take it for granite: choosing the right edge for your granite countertopAugust 07, 2016
If you are remodeling your kitchen or bathroom, you will probably spend a good deal of time selecting the countertop that best suits your style and budget. Whether you’ve settled on granite countertops or quartz countertops, it’s now time to give some thought to your edging options!
There are a number of countertop finishes and edge profile options, and with so many similar profiles to choose from, selection can be difficult. Remember, the edge can potentially affect the function, safety, and overall look of your design. With that in mind, here are five of the most popular finishes and countertop edge profiles to help you come to the best decision for your new countertops.
Feautured: Antico Cream Granite
If you want drama in your kitchen, then you might fall in love with waterfall edge design. The term waterfall refers to the way granite slabs run down the edge of an island and extend all the way to the floor. This show-stopping installation style adds impact by showcasing your stone like a piece of art. It also anchors the room and creates a beautiful focal point. The waterfall edge complements both contemporary and traditional kitchens and gives a modern twist to granite with a more intricate pattern.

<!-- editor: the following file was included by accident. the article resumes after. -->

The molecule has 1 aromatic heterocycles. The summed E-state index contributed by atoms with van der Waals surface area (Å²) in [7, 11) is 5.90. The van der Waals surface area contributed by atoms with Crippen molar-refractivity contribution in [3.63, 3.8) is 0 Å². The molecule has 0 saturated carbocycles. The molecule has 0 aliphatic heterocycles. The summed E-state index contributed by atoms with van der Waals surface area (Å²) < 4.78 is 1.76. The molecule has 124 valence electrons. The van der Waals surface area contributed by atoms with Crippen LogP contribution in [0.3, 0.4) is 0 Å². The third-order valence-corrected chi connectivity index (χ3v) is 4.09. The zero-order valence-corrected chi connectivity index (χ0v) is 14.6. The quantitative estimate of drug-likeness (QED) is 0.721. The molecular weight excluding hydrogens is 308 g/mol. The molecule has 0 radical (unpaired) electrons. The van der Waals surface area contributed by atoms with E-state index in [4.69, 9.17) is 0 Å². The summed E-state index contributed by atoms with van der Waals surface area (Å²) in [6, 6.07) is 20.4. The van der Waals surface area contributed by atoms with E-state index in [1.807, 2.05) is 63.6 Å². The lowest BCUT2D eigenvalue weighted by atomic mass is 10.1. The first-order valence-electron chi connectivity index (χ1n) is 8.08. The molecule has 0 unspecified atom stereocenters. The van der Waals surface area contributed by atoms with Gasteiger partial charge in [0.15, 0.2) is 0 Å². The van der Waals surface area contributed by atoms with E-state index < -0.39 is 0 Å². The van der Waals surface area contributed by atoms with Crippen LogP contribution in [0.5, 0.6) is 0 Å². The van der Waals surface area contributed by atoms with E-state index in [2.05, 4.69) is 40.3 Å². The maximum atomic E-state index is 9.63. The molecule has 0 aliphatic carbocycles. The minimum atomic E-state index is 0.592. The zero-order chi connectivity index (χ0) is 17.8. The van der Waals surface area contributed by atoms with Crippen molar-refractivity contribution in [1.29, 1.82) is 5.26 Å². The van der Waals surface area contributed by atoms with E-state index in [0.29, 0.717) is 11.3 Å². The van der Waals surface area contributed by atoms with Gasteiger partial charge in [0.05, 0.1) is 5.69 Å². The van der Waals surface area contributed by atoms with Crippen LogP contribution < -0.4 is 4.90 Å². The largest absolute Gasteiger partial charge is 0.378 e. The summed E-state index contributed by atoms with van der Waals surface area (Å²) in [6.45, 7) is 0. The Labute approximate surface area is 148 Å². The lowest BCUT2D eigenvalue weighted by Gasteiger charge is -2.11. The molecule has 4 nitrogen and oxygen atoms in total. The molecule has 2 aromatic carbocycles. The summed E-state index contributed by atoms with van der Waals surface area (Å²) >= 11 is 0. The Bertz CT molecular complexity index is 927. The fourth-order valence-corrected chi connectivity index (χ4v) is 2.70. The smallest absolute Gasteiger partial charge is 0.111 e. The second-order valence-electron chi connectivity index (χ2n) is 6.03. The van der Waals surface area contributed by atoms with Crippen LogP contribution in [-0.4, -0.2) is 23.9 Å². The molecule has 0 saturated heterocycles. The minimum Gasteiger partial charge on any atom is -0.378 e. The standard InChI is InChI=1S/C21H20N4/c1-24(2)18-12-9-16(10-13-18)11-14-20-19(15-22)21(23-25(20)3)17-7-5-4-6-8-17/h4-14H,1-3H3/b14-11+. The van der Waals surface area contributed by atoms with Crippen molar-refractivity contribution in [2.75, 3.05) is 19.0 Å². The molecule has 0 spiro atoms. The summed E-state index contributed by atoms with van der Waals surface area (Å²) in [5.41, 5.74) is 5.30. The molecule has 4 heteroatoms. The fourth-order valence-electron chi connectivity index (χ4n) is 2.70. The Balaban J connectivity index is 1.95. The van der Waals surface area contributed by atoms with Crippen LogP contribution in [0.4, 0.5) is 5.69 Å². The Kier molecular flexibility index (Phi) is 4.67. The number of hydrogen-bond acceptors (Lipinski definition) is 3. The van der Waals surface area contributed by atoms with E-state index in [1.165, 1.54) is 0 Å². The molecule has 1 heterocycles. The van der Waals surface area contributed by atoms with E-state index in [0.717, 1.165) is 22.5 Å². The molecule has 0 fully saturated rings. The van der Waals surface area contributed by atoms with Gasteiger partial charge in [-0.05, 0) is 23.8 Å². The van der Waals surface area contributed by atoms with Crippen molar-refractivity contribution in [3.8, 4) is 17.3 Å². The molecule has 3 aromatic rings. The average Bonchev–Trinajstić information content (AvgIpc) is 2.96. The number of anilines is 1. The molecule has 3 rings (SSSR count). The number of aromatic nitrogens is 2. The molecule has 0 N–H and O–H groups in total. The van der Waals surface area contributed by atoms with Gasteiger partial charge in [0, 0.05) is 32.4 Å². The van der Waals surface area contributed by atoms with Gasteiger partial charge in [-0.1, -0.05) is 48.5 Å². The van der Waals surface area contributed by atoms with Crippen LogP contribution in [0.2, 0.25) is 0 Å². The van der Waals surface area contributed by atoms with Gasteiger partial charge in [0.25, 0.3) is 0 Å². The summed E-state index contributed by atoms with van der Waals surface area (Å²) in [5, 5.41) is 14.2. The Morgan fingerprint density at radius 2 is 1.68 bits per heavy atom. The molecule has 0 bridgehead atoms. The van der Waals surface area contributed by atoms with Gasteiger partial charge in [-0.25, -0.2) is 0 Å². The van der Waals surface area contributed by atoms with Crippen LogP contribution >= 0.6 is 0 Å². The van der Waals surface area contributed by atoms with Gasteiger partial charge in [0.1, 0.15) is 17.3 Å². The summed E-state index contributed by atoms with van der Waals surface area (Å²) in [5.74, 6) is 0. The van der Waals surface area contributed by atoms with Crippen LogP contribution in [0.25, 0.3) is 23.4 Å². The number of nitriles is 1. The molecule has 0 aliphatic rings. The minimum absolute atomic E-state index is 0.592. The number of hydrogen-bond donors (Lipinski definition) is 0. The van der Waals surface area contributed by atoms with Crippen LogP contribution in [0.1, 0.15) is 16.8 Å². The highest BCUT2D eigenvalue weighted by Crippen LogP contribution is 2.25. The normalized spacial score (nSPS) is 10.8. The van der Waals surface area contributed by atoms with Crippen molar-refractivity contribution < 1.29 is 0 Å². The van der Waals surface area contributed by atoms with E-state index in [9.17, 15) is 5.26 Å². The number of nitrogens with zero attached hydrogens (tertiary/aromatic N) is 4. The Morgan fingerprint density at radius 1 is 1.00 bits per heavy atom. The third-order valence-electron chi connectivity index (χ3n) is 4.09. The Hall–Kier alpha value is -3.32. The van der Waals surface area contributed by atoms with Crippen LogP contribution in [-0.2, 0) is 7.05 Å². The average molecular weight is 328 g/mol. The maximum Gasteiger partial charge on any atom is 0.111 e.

Featured: Aspen White Granite
An eased edge, the most common edge type, is a 90-degree edge that is slightly rounded or eased in order to reduce the sharpness of your countertop and to help prevent breakage. This profile is a clean, simple design common in contemporary spaces, and it makes black granite or other colored countertops look the thickest. Eased edges also offer the best in functionality because they are easy to clean and won’t hold food and liquids, unlike other more intricate edges. Perhaps the only downside of eased edges is that they are not as easy on the elbows.
Featured: Silver Cloud Granite
The half-bullnose—which is rounded on top and flat on the bottom—is another popular choice and works with just about any style. Not as sharp as some other straight edges, it’s also a fairly safe option. This type of profile is easy to clean, but since the curvature results in a flowing effect, any large spills will trickle onto the floor, as with some of the other rounded options.
4. Double Bevel
Featured: Mascarello Granite
A double bevel is an edge with two 45-degree angles, one on top and one on the bottom. It gives the countertop design a softer look and is used in both traditional and contemporary projects.
5. Classic Ogee
Featured: Colonial Cream Granite
The ogee edge gives your countertop an elegant, decorative look since it typically has two curves. Its signature "S" shape is common in more traditional designs. The curves and grooves of the ogee style require a bit more cleaning and give the counter a thinner appearance. Custom-edged countertops will complement and reflect your personal aesthetic—whether classic or modern.
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